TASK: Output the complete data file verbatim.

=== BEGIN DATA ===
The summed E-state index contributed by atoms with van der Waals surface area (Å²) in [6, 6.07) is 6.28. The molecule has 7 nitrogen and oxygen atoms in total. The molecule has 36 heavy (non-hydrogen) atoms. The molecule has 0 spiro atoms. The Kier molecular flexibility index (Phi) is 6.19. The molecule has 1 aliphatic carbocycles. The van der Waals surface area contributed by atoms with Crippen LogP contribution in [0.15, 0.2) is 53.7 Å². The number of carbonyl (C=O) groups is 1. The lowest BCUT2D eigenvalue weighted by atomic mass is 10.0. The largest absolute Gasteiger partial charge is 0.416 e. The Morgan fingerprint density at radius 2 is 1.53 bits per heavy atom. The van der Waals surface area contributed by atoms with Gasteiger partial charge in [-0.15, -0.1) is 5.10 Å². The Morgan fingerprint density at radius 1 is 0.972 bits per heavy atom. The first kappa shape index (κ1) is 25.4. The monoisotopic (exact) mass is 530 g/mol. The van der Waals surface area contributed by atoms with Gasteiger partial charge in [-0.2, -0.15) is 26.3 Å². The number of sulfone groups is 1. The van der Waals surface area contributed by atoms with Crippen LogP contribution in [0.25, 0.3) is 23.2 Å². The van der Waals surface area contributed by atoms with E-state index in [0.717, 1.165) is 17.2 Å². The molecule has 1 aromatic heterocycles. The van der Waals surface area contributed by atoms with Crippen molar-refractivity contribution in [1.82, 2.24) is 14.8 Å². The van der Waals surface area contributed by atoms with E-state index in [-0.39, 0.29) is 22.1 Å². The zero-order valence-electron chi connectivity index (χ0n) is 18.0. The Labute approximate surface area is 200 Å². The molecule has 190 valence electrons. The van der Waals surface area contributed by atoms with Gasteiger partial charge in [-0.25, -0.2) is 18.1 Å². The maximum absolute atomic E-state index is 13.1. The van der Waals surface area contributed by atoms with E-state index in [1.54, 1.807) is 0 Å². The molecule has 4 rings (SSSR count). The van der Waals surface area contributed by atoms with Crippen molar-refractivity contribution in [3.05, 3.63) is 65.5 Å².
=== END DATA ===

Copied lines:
The summed E-state index contributed by atoms with van der Waals surface area (Å²) in [6, 6.07) is 6.28. The molecule has 7 nitrogen and oxygen atoms in total. The molecule has 36 heavy (non-hydrogen) atoms. The molecule has 0 spiro atoms. The Kier molecular flexibility index (Phi) is 6.19. The molecule has 1 aliphatic carbocycles. The van der Waals surface area contributed by atoms with Crippen LogP contribution in [0.15, 0.2) is 53.7 Å². The number of carbonyl (C=O) groups is 1. The lowest BCUT2D eigenvalue weighted by atomic mass is 10.0. The largest absolute Gasteiger partial charge is 0.416 e. The Morgan fingerprint density at radius 2 is 1.53 bits per heavy atom. The van der Waals surface area contributed by atoms with Gasteiger partial charge in [-0.15, -0.1) is 5.10 Å². The Morgan fingerprint density at radius 1 is 0.972 bits per heavy atom. The first kappa shape index (κ1) is 25.4. The monoisotopic (exact) mass is 530 g/mol. The van der Waals surface area contributed by atoms with Gasteiger partial charge in [-0.2, -0.15) is 26.3 Å². The number of sulfone groups is 1. The van der Waals surface area contributed by atoms with Crippen LogP contribution in [0.25, 0.3) is 23.2 Å². The van der Waals surface area contributed by atoms with E-state index in [0.717, 1.165) is 17.2 Å². The molecule has 1 aromatic heterocycles. The van der Waals surface area contributed by atoms with Crippen molar-refractivity contribution in [1.82, 2.24) is 14.8 Å². The van der Waals surface area contributed by atoms with E-state index in [-0.39, 0.29) is 22.1 Å². The zero-order valence-electron chi connectivity index (χ0n) is 18.0. The Labute approximate surface area is 200 Å². The molecule has 190 valence electrons. The van der Waals surface area contributed by atoms with Gasteiger partial charge in [-0.25, -0.2) is 18.1 Å². The maximum absolute atomic E-state index is 13.1. The van der Waals surface area contributed by atoms with E-state index in [1.54, 1.807) is 0 Å². The molecule has 4 rings (SSSR count). The van der Waals surface area contributed by atoms with Crippen molar-refractivity contribution in [3.05, 3.63) is 65.5 Å².